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Chapter 19


I don’t know who you’re talking about,” I said. My voice was level and calm. I was proud of myself for that. Really, I wanted to throw up.

“I think you do, Sally; after all, you mentioned her yourself not all that long ago,” said Dr. Banks. “Think hard. Blonde woman, curvy, fondness for lab coats and genetic engineering? Oh, and she’s your boyfriend’s mother, mustn’t forget that. Do you think he knows where she is, if you’re insisting you don’t? Do you think he’d tell me if we asked him?”

“Leave Nathan out of this,” I said, finding more strength now that I had something to defend. I sat straighter in my pilfered chair, trying to glare at him. It wasn’t working as well as I wanted it to. I was too terrified for that. “He has nothing to do with whatever you want from me.”

“Oh, no, believe me, he does. It was a stroke of amazing luck when you met up with him. I knew all along that he was Shanti’s son. She always forgot that I was the one who had recruited her in the first place—just one more blind spot in a series stretching all the way back to the lab. It’s a good thing she’s so brilliant. If she weren’t, her tendency to focus on the science at the expense of the human element would have gotten her killed years ago. We’ve been trying to hire Dr. Kim for years. If he would just consent to an implant… we couldn’t change the rules without tipping him off. Ah, well. Water under the bridge. Where is she?”

“Couldn’t you just have changed the rules if you wanted him that bad?” I asked, dodging the question.

Dr. Banks laughed. “Oh, Sally. I do love your sense of humor. Rules are rules. If I’d changed them, everyone would have known something was up. But oh, I’ve wanted to know what my old friend was doing, and that meant keeping tabs on her son. There was always the chance that she might decide to make contact sometime in the future—which she did, through you. You’re apparently more important to her than her own son. Interesting implications, don’t you think?” He tried that old paternal smile again. It wasn’t working as well as it usually did. “His interest in you was something we couldn’t have predicted, but I’ll admit, we did nothing to discourage it. Keeping the two of you in one place—a package deal, so to speak—made surveillance so much easier.”

I stared at him. “But why…?”

“Your father is the head of USAMRIID’s San Francisco office. We needed a way to watch him without it being suspicious. You were the perfect entry into his home.” Dr. Banks looked briefly apologetic. “We’re sorry to have disrupted your life as much as we did. If it makes you feel any better, we wouldn’t have done it if there had been any other way.”

“But…” I shook my head. “You couldn’t have planned this. I had an accident.” An accident I remembered absolutely nothing about. I’d never even spoken to any of the witnesses. By the time I was out of recovery and able to really wonder about what had happened to me, they had already put the incident behind them, vanishing into the general population without a thought for the girl whose car kissed a bus.

“I admit, Sally, I’d hoped we could convince you to join our SymboGen family,” said Dr. Banks. “I wanted to be able to protect you. You’re a special girl, and you deserve better than the world outside these doors. But if we’d accomplished that, Shanti probably wouldn’t have contacted you. She’s always been canny. While she might have smelled ‘trap’ on your skin, she was willing to take the risk, and I doubt that would have been the case if you’d been on the payroll.”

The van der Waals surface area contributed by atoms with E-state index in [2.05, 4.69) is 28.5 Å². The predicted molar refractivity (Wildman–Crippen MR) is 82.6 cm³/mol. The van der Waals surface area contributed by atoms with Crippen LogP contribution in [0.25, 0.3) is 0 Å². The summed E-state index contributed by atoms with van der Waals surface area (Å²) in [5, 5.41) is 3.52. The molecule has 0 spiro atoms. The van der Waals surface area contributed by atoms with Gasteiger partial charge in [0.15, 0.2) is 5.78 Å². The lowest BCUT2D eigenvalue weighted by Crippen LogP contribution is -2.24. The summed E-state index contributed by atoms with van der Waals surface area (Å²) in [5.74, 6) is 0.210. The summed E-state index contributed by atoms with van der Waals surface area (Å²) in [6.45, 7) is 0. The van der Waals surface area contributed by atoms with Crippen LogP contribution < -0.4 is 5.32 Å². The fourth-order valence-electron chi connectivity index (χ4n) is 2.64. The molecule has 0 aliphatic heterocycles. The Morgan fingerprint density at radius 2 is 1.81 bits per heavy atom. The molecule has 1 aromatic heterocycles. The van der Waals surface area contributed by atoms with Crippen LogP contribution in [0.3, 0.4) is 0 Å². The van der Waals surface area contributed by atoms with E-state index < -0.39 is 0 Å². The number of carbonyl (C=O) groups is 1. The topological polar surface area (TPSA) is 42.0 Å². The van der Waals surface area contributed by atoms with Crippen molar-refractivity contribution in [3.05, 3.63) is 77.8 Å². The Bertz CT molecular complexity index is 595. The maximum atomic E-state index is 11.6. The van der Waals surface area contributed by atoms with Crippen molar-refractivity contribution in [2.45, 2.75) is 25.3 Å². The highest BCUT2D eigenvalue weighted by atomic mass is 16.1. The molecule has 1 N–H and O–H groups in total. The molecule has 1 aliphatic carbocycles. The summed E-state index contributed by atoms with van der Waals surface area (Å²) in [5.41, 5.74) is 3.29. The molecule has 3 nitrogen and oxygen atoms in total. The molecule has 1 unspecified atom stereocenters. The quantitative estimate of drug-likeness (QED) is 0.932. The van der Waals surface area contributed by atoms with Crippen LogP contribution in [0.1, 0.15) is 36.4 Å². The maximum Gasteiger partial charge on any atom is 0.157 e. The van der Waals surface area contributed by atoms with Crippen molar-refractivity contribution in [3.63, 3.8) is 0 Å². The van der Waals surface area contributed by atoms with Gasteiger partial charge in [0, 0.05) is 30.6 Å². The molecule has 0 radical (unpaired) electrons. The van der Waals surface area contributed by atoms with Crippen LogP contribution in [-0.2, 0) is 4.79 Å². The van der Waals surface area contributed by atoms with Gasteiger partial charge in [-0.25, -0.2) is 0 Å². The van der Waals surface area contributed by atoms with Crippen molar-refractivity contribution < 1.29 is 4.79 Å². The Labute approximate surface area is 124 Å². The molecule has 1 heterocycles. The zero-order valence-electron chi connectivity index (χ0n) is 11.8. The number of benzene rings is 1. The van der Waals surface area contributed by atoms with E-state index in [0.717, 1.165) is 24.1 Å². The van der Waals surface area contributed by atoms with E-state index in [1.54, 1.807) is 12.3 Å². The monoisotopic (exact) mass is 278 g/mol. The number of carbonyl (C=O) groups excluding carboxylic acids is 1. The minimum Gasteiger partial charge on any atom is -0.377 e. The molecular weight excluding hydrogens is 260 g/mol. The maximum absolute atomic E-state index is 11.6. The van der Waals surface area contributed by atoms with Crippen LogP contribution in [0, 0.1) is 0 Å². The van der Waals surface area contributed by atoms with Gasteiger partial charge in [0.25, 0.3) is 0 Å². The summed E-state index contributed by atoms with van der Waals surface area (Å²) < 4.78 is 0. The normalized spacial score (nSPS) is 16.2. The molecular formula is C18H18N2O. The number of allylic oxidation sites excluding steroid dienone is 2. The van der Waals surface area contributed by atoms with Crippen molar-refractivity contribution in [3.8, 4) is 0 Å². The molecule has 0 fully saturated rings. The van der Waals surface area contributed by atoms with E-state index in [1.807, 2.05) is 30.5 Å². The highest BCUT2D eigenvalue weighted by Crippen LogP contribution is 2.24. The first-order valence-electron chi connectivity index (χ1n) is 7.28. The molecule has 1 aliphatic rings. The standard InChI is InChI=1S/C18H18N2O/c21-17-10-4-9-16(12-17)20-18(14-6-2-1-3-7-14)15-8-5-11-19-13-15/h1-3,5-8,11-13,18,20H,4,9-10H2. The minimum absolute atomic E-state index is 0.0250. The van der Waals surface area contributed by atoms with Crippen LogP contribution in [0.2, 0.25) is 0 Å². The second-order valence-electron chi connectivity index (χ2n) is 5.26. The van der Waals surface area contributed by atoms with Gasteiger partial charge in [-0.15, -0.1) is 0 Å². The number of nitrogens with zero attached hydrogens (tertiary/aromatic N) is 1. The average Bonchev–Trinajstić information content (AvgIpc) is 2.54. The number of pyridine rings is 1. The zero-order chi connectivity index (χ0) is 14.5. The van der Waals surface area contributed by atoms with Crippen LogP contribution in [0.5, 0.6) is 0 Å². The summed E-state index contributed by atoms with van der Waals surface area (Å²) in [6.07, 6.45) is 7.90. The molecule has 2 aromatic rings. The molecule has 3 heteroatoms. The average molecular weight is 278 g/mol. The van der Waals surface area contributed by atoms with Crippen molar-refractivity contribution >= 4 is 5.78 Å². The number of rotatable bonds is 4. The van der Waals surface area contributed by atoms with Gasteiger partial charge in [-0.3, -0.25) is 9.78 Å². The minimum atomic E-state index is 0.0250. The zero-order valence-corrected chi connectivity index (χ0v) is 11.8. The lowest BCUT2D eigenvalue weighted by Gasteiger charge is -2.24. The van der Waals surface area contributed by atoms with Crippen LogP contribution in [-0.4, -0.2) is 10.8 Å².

“I had an accident,” I repeated, with less certainty.

“I was also a little disappointed when you decided to shut us out, rather than coming to me and asking who this woman was, slipping notes into your things and trying to lure you into the path of danger. She’s the real reason you were in Lafayette, isn’t she? That’s why you nearly got hurt in that mob of sleepwalkers. Because Shanti was careless with the lives of others once again.”

I looked at him solemnly, seeing the entire situation play out from that single-pointed comment. Dr. Banks was looking for a scapegoat. Whether it was nonexistent protozoa or the woman who’d helped to design the Intestinal Bodyguard didn’t matter: all he needed was someone or something to pin the sleepwalking sickness on, and he and SymboGen could walk away scot-free. All it would take was a story that people would believe—and which was more attractive, really? The idea that a trusted corporation responsible for the health and happiness of millions had made a huge research error, or the idea that one woman, embittered over her own relative obscurity, had done something to change that company’s good works?

He would turn Dr. Cale into a criminal. I might not object to that as stridently as he’d expect me to—she was Nathan’s mother, and she meant well, but she’d created the implants and she valued the well-being of tapeworms as much as, if not more than, she valued the well-being of humans. I’d still object. If this was SymboGen’s fault, then SymboGen needed to pay for it. And that included the man who’d turned Dr. Surrey Kim into Dr. Shanti Cale in the first place.

“We went for ice cream.” My voice didn’t shake at all. I sounded utterly reasonable to my own ears. I hugged my backpack against my chest, still staring at him. “Nathan knew I was upset about that weird phone call from that… that woman, and so we went for ice cream. She never told me her name.”